ARGUMENT: NORTH KOREAN THREAT North Korea’s Coming Breakout

Published 14 September 2023

Bad news for the world is often welcome relief to North Korea, a country that thrives in the shadowy cracks of the international system, Jonathan Corrado writes. Recent international developments have played into North Korea’s hands. “History shows that North Korea cannot be ignored. The more preparation is done today, the easier the answer will be tomorrow,” Corrado concludes.

For the past century, the Korean Peninsula has been subject to the indifferent (and sometimes hostile) twists of superpower competition. Jonathan Corrado writes in War on the Rocks thatfrom the outset, however, North Korea’s ruling family dynasts, the Kims, have learned to manipulate pattern breaks and schisms, reaping benefits from cracks in alliances between friends and foes alike. Kim Il Sung secured Soviet and Chinese support for his invasion of the South despite serious reservations in both Moscow and Beijing, and he then received security pacts from both countries during the Sino-Soviet split.

He adds:

Bad news for the world is often welcome relief to North Korea, a country that thrives in the shadowy cracks of the international system. With global cooperation plummeting and competing blocs solidifying, the near to mid-term future will offer a sorely needed means of continued survival for an unrepentant and destabilizing Kim Jong Un’s regime. Over time, this may even culminate in North Korea’s emergence out of the shadows, shielded by a patchwork of revisionist allies who are united, more than anything else, by opposition to a rules-based order that has cast these countries as pariahs. 

Three dynamics — one under way, one occurring in real time, and one conceivably occurring in the not-too-distant future — are threatening to enable North Korea’s destabilizing foreign policy practices. The first dynamic is Russia’s invasion of Ukraine; the second is an increasingly roguish direction for Iran and Syria; and the last is a potential Chinese invasion of Taiwan. All of these dynamics might help to grow and embolden the pool of nations subjected to international sanctions and opposed to the liberal international order. As demonstrated in the examples below, such countries perceive an increasingly small cost for engaging in illicit transactions with North Korea. In this way, global disintegration will provide refuge and sustenance for an unleashed Pyongyang that has unprecedented opportunities to proliferate, profiteer, and compel with near impunity.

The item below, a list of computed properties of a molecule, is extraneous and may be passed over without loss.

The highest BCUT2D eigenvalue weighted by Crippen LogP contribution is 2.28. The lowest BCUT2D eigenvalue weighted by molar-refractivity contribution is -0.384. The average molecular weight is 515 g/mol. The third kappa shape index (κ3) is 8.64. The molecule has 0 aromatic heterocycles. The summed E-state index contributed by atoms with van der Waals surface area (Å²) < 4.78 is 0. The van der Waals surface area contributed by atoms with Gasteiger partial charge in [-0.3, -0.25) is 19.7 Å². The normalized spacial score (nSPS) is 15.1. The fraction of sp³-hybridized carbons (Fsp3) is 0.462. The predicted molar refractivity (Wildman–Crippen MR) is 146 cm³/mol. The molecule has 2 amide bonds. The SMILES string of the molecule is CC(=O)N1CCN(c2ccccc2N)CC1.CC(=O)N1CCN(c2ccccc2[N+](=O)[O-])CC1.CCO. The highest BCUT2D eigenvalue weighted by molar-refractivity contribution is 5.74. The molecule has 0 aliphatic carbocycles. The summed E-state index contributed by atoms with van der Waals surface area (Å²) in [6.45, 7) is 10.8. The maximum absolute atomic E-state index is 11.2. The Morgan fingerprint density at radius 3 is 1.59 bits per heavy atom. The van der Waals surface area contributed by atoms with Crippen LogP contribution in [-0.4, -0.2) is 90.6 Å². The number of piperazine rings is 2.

Corrado writes that three developments are facilitating North Korea’s interests – and growing influence:

Russia:Russia’s war of aggression against Ukraine has already opened up new profiteering and two-way proliferating opportunities for North Korea. Previously, Russia maintained at least a façade of U.N. sanctions implementation, even if evidence pointed to infractions. Now, Russia’s hostile relationship with the United States and Europe has eroded its enforcement of sanctions.

Iran and Syria:There are two nations that have a history of engaging in proliferation activities with North Korea that are becoming increasingly estranged from the international community: Iran and Syria.

China:The emergence of these actors as a unified anti-U.S. bloc is most conspicuously evidenced by Russia and China’s “no-limits friendship” and Beijing’s ongoing endorsement of Moscow’s war of aggression in Ukraine.It’s difficult to imagine a likely event that would more severely unwind the gains of globalization and fracture the international community than a Chinese invasion of Taiwan. Regardless of the outcome, most wargame exercises forecast that the toll in human lives would be horrific and the economic impact would be widespread, causing an eruption of unprecedented schisms in the global system. Here’s where North Korea benefits. First, the geopolitical instability wrought by the invasion would provide an opportunity for the Kim regime to provoke and compel on the peninsula in an effort to demonstrate capabilities, change the status quo in its favor, and drive a wedge between the United States and South Korea.

Corrado concludes:

The United States must expand its strategic imagination in intelligence reports and military planning. As explored in this project by the Atlantic Council’s Markus Garlauskas, the likelihood of a two-front conflict is non-zero and worth serious consideration and accommodation. Unfortunately, cognitive and organizational biases prevent the United States from acknowledging these risks and taking the proper precautions, as shown here

History shows that North Korea cannot be ignored. The more preparation is done today, the easier the answer will be tomorrow.